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Air Canada to Cut 5,000 Jobs

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Air Canada to Cut 5,000 Jobs

Old 26th Sep 2001, 20:55
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Arrow Air Canada to Cut 5,000 Jobs

Air Canada To Cut 5,000 Jobs, Ground 84 Jets

By Sean Broderick / AviationNow.com

26-Sep-2001 9:56 AM U.S. EDT

Air Canada, struggling before this month's worldwide airline downturn following the terrorist attacks on the U.S., will cut 5,000 jobs, trim 20% from its system-wide schedule, and ground more than 80 aircraft in response to the sagging demand.

The cuts will come from both the mainline Air Canada and Air Canada Regional, and will include accelerating 4,000 layoffs from the mainline carrier unveiled in August. The latest round of reductions will cut 4,000 more jobs from the big airline and 1,000 from the regional operation.

"It is our hope that with the temporary nature of these job reductions, we will be able to recall laid-off employees when business improves again," said Air Canada CEO Robert Milton. "In the meantime, we will continue to work with the unions and the government to find every possible way to reduce the number of layoffs through various mitigation programs."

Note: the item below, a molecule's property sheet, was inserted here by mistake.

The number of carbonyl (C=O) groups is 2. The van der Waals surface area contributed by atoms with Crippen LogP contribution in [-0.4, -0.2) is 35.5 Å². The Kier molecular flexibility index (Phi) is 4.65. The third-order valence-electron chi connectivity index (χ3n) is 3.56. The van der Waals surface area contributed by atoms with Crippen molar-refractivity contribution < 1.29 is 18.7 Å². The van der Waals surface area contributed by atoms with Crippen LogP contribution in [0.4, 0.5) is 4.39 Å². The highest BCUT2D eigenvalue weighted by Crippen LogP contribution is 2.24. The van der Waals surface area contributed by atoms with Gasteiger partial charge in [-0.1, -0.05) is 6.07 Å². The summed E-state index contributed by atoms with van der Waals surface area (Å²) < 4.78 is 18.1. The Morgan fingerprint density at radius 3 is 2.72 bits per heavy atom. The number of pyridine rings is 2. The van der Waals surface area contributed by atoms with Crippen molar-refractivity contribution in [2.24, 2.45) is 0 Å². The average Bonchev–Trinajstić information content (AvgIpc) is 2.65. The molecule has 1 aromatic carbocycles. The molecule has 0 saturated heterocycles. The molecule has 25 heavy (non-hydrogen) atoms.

Details of which jobs were being cut were not released. Air Canada employs about 45,000 people.

Air Canada management met with union representatives Tuesday to discuss the reductions, and more talks are scheduled later this week.

"Unfortunately, we cannot be certain that even these job and capacity reductions will be sufficient to weather the storm," warns Milton. "We will reassess the need for further capacity and employee reductions as the worldwide airline industry crisis unfolds."

The airline is working to finalize its new schedule, which will include about 80% of the available seat miles flown prior to the attacks. Reductions on U.S.-Canada routes announced just after the Sept. 11 attacks make up part of the 20% capacity cut. Air Canada gets about 50% of its revenues from U.S.-Canada markets.

To cut its capacity, Air Canada is parking two older fleets: its 17 DC-9 and 38 737-200s.

Twenty of the 737s and some of the displaced workers could return to the Air Canada family if its planned low-cost subsidiary gets off the ground.

"It is expected that the launch of the low fare carrier will mitigate job losses at both the mainline and regional carrier, as qualified surplus staff will be hired on a preferential basis by the low-fare carrier," the Air Canada said.

The low-fare airline was to be launched later this year, and it is not clear if the worldwide airline slump will affect those plans.

Air Canada is also speeding up plans to ground 19 Fokker 28s and 10 BAe 146s flying in its regional operation.

The round of cuts are the third for the carrier since December 2000 as it has struggled to integrate Canadian Airlines during a worldwide slump in high-yield business traffic.

Legislation passed after the Air Canada-Canadian union that governs how and when the carrier can cut jobs did not apply to the layoffs announced Wednesday.

"Needless to say, these layoffs are not related to our acquisition of Canadian Airlines but rather are a result of the unforeseen and horrific events of Sept. 11 and their subsequent impact on the industry," Air Canada said. "For Air Canada, as for every airline on the globe, the world changed on Sept. 11."
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